President's Message

Stephanie JonesWelcome to the Society for Education in Anesthesia (SEA) website!

2020. Certainly an interesting time to take on the role of president of the Society for Education in Anesthesia (SEA). The COVID-19 pandemic forced us to cancel Spring Meeting 2020 and prompted an adept pivot to a virtual format for Fall Meeting 2020. These adaptations reminded us of what we already knew: that SEA must continuously reinvent itself to best serve anesthesia teachers and learners.

Reinvention emerged as a focus of our 2018 strategic planning session, led by Dr. Karen Souter, immediate past president. The plan developed that evening in San Francisco centered on improving our meetings with inspirational speakers and innovative presentation formats, collaborating with other groups, and supporting our committee structure and emerging leaders. To enact this ambitious plan, we would use the considerable expertise and talent that exists within our ranks to provide value for members. Much was accomplished over the following two years, and when the pandemic forced rethinking of our traditional in-person educational meetings and committee work structure, it simply accelerated the process. 

The December 2020 strategic planning session, held virtually, manifested this acceleration. This meeting was notable for engaged discussion and energetic deliberation. The meeting started with a quick roundtable SWOT analysis (strengths, weaknesses, opportunities, threats). Interestingly, the close-knit nature of the SEA community was identified as both a strength and weakness. Those outside or new to the organization might perceive the welcoming familiarity at annual meetings to be insular. The necessary shift to a sustained virtual platform has created opportunity for improving inclusivity. The virtual Fall Meeting 2020 and preceding online workshops were a strong initial success, creating a platform of experience on which to build further. We recognize that we cannot entirely return to our previous baseline.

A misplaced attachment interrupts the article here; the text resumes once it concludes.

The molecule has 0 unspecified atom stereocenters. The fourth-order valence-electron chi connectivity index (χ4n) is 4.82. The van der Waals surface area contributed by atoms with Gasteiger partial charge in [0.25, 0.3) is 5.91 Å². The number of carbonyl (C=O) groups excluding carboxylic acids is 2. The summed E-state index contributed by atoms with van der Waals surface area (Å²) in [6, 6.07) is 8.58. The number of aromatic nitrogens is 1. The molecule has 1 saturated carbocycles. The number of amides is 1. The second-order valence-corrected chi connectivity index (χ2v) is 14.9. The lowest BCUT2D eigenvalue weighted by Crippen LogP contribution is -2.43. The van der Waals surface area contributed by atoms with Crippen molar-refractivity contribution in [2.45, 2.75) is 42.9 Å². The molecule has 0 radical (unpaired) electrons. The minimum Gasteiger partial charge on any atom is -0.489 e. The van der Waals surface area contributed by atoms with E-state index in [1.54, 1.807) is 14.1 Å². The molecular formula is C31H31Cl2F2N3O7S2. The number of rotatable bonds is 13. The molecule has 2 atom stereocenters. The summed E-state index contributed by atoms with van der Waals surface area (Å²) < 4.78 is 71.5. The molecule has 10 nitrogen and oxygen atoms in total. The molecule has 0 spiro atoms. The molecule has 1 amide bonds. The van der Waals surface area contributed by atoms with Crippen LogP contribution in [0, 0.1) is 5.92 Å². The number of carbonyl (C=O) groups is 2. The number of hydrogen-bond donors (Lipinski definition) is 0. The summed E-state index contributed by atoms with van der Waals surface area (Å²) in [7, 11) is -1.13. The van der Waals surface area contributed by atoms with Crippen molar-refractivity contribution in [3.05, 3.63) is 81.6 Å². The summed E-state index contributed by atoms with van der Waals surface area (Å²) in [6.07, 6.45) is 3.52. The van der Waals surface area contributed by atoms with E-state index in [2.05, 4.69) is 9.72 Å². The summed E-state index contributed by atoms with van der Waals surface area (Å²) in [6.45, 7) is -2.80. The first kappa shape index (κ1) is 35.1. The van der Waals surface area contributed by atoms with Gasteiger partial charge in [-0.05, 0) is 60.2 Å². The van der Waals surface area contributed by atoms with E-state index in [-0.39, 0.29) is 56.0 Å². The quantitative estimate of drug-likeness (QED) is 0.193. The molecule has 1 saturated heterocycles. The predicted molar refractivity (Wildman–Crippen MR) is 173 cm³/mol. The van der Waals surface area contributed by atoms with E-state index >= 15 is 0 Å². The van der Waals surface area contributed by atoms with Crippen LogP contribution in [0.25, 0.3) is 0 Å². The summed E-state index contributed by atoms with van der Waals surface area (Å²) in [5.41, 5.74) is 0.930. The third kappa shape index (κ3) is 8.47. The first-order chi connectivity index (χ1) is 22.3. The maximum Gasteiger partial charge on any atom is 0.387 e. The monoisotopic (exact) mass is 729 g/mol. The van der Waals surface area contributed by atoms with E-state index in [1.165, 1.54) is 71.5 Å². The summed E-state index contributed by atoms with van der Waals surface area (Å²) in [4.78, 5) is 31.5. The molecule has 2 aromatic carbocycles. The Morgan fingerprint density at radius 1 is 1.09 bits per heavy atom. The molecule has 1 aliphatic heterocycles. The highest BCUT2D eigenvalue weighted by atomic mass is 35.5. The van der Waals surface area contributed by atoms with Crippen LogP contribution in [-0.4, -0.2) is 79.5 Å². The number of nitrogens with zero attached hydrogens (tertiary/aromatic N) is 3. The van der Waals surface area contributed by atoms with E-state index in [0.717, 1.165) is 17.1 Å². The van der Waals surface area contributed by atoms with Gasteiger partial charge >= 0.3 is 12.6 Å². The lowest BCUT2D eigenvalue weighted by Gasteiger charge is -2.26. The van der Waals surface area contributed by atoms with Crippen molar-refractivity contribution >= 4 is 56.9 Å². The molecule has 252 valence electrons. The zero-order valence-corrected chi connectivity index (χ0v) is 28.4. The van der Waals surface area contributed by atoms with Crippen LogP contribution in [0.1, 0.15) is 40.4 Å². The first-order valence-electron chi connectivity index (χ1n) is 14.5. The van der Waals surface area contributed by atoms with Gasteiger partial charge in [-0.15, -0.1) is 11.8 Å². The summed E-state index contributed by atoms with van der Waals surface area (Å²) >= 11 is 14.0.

The stage was thus set for the three breakout groups. The main topic of discussion for each group was derived from a request emailed to directors and committee chairs the week prior, asking them to propose one goal relevant to their committee's mission and another relevant to SEA's overall mission. Dr. Souter led the meetings group; Dr. Bryan Mahoney website and technology; and Dr. John Mitchell faculty development.  Each group drafted an action plan while keeping SEA’s values—Collaboration, Innovation, Scholarship and an Inclusive Community—in mind.

The meetings discussion emphasized harnessing the online momentum by expanding our social media presence, exploring the logistic possibilities for hybrid meetings, and developing online offerings independent of our traditional semi-annual meeting calendar. The website/technology goals formed along similar lines – how to create and present website content that is available and useful to members and non-members. Finally, the faculty development discussion focused on how to train mentors and how to mentor in research, education, and professional societies. 

One clear message emerged with an implication about openness and access: In order to most effectively and efficiently affect anesthesia education, our knowledge needs to be freely available. We can no longer rely on our traditional meetings and workshops as our primary source of income or cloister our content behind password protected firewalls. Our commerce, our coin of the anesthesia realm, is to develop our educators.  To do so, we must create open content, foster innovation, and mentor the next generation of anesthesia education leaders. This is SEA’s role and what will set us apart from other anesthesiology organizations, allowing us to thrive in the new, post-pandemic, education world.

Stephanie B. Jones, MD
SEA President